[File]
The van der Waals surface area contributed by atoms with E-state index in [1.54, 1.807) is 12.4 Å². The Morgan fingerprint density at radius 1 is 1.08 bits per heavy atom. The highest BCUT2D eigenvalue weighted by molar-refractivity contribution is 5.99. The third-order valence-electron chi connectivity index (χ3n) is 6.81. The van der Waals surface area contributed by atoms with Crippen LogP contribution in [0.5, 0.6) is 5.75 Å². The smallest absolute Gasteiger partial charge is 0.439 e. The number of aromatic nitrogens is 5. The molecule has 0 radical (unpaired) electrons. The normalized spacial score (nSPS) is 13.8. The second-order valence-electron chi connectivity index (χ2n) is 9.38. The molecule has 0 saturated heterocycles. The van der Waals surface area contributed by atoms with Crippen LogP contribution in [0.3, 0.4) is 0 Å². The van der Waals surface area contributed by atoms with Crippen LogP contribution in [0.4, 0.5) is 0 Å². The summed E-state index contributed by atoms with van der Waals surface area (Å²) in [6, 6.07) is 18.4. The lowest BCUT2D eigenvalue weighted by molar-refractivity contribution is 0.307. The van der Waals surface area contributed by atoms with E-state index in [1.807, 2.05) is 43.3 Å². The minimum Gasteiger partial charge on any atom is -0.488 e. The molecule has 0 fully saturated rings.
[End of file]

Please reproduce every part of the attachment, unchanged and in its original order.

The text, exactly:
The van der Waals surface area contributed by atoms with E-state index in [1.54, 1.807) is 12.4 Å². The Morgan fingerprint density at radius 1 is 1.08 bits per heavy atom. The highest BCUT2D eigenvalue weighted by molar-refractivity contribution is 5.99. The third-order valence-electron chi connectivity index (χ3n) is 6.81. The van der Waals surface area contributed by atoms with Crippen LogP contribution in [0.5, 0.6) is 5.75 Å². The smallest absolute Gasteiger partial charge is 0.439 e. The number of aromatic nitrogens is 5. The molecule has 0 radical (unpaired) electrons. The normalized spacial score (nSPS) is 13.8. The second-order valence-electron chi connectivity index (χ2n) is 9.38. The molecule has 0 saturated heterocycles. The van der Waals surface area contributed by atoms with Crippen LogP contribution in [0.3, 0.4) is 0 Å². The van der Waals surface area contributed by atoms with Crippen LogP contribution in [0.4, 0.5) is 0 Å². The summed E-state index contributed by atoms with van der Waals surface area (Å²) in [6, 6.07) is 18.4. The lowest BCUT2D eigenvalue weighted by molar-refractivity contribution is 0.307. The van der Waals surface area contributed by atoms with E-state index in [1.807, 2.05) is 43.3 Å². The minimum Gasteiger partial charge on any atom is -0.488 e. The molecule has 0 fully saturated rings.